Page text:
London, Nov 15 : British music chart television programme 'Top of the Pops' is expected to return to BBC next year following claims that there are not enough popular music on television.
The decision is likely to come in the wake of heavy lobbying from artists, managers and record companies.
Music executives are increasingly confident that the BBC is ready to bring back a show that was last broadcast on BBC Two in July 2006.
Although to win back the viewers it will need to change, with songs being featured before they are released.
"There is only one chance for a comeback, and the programme will fail again if it returns exactly as before," Times Online quoted one music industry insider as saying.
"It needs to be more populist and have exclusive content, new songs, that can be put up on YouTube and shared around the Internet," the insider said.
Top of the Pops was axed after its ratings, which had been 15 million in its 1970s heyday, fell to close to a million, and the revival of the show has been discussed ever since.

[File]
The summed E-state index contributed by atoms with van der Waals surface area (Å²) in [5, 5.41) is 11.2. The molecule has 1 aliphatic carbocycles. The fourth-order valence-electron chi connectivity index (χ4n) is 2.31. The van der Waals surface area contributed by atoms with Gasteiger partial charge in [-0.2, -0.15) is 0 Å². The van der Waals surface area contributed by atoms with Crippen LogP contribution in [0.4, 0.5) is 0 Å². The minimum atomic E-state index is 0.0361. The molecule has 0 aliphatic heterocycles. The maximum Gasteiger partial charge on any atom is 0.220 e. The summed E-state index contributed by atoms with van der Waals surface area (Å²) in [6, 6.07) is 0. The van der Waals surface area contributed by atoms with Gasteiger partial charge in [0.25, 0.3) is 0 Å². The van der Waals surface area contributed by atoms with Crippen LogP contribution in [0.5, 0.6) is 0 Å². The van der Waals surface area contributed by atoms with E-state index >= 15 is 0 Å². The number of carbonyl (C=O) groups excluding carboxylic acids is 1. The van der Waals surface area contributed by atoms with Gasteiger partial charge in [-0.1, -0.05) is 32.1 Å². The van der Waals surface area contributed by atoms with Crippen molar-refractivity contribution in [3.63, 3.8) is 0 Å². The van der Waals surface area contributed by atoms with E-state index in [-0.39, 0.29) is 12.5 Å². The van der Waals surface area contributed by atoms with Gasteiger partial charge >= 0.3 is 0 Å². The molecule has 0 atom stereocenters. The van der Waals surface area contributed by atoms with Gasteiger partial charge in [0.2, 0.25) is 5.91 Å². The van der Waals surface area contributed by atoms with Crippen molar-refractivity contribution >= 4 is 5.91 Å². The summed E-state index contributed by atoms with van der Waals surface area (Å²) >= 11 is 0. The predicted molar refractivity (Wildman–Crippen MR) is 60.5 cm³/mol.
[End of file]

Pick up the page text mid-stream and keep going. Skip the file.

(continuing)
"I would personally love to have a weekly music show on the BBC," Mark Cooper, head of music entertainment for BBC TV, said.
"It's a Sleeping Beauty.
"One day it will come back, in the way that Top Gear and Doctor Who came back," he said.
In the old days the show was judged a success in ratings terms - but the audience figures today would be unlikely to persuade BBC commissioners to bring it back.
"It's probably no longer the case that Top of the Pops can be revived on the basis of it being an entertainment programme - instead it may have to be judged as a public service," Cooper added.
Lemar, the R and B star, broached the matter with the Prime Minister and the Culture Secretary at a Downing Street breakfast this month.
"I spoke to Andy Burnham and I said, 'We should bring back Top of the Pops'. He replied that he thinks the same. Any aspiring artist wants to be on Top of the Pops," Lemar told The Times.